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Relationship Marketing: The Importance of Communication and a Shared Vision

If you have ever worked with someone who was renowned for his or her technical abilities, but who failed to listen to and understand your needs, you realize that they missed the mark on the importance of relationship marketing. Whether you’re seeking the services of a cardiologist, a contractor, or a graphic designer, the ability to relate to that other party is crucial. Without it, the most competent person in the world will struggle to understand your needs or your vision for the project. It is important that your client trusts you and wants to work with you. This is particularly important in artistic fields such as graphic design, in which a client’s needs are often less quantifiable and more abstract.

That said, how do we define relationship marketing, and how can your company pursue it when choosing a designer? Let’s start with a definition.

"Relationship marketing is a strategy designed to foster customer loyalty, interaction and long-term engagement. It is designed to develop strong connections with customers by providing them with information directly suited to their needs and interests and by promoting open communication."[1]

Relationship marketing begins with a marketer’s or designer’s ability to foster communication so that they can reach a shared vision. This then allows the designer to deliver a product that meets the company’s needs. The result, at the brand level, is a set of graphic design solutions that enables customers to understand the company’s product and how it will meet their needs.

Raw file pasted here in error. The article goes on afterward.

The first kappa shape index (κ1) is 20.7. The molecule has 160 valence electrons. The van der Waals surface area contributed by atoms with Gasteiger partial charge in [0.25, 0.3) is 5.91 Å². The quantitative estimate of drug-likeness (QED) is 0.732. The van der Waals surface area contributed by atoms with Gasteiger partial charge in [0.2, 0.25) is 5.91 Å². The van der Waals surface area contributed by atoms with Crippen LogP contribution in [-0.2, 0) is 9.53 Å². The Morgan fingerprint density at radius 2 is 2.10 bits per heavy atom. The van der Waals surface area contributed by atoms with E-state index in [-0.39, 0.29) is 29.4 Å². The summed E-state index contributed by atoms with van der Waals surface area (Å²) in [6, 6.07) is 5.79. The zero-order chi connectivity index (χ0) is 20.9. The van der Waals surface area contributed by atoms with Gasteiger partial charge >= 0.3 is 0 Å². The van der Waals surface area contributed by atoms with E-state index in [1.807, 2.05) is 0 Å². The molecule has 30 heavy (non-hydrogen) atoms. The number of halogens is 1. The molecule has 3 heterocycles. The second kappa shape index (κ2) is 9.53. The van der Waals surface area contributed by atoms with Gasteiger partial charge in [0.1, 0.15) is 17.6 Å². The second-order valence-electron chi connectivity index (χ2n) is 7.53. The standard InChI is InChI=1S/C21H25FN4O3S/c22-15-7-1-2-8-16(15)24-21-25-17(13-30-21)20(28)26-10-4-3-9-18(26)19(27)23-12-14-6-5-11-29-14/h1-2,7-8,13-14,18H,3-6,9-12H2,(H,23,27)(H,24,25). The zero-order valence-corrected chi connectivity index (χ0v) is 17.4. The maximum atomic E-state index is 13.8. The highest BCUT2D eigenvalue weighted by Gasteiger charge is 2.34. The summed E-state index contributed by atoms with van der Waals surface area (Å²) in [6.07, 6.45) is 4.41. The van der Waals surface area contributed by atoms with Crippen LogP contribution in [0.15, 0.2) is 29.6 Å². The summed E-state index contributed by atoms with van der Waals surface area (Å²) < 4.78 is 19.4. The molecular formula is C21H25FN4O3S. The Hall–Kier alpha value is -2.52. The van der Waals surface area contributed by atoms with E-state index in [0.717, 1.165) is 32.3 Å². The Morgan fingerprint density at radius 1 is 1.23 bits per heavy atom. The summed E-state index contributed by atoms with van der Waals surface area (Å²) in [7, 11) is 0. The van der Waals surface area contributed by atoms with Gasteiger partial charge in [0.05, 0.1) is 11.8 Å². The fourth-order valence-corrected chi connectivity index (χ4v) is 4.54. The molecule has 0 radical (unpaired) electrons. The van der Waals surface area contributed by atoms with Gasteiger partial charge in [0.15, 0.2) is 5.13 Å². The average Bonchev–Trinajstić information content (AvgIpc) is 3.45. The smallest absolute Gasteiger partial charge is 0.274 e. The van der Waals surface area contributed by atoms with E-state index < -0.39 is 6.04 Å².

In summary, relationship marketing is a trickle-down process of effective communication that begins with the relationship between the designer and the company and ends with the company’s customers. Therefore, when choosing a graphic designer, it is incredibly important to consider not only a designer’s portfolio, but also her ability to understand your vision for the company’s brand.

Pursuing Relationship Marketing

Given its importance, how can you pursue this type of relationship with a graphic designer?

1. Review the designer’s portfolio.We’ll start with the obvious: a designer must be able to provide the brand-related products that your company needs. When you review her portfolio, do they demonstrate a range of capabilities, particularly the ones that you need at this point in time, but also with future, potential needs in mind?

For example, on my personal website (, I have displayed my past work including event invitations and brochures, brand logos, trade show banners, company fact sheets, holiday cards, magazine advertisements and more. Unless you have only a very specific, one-time graphic design need, look for both quality and breadth in a designer’s portfolio.

2. Meet the designer.When a designer’s portfolio appeals to you and your company’s needs, it’s time to schedule a call or in-person meeting. At this point, focus on the following things:

a. Quality communication: when you talk with the designer, consider whether or not the communication feels easy and enjoyable. Over time, having that ease of communication will be more effective and much more enjoyable.

I have learned the importance of this in practice. Before starting my own business, I worked with a set of clients whom I will never forget. Like most clients, they were hardworking and dedicated to their business, but we were also able to build a bond that made working together both easier and also a wonderful experience.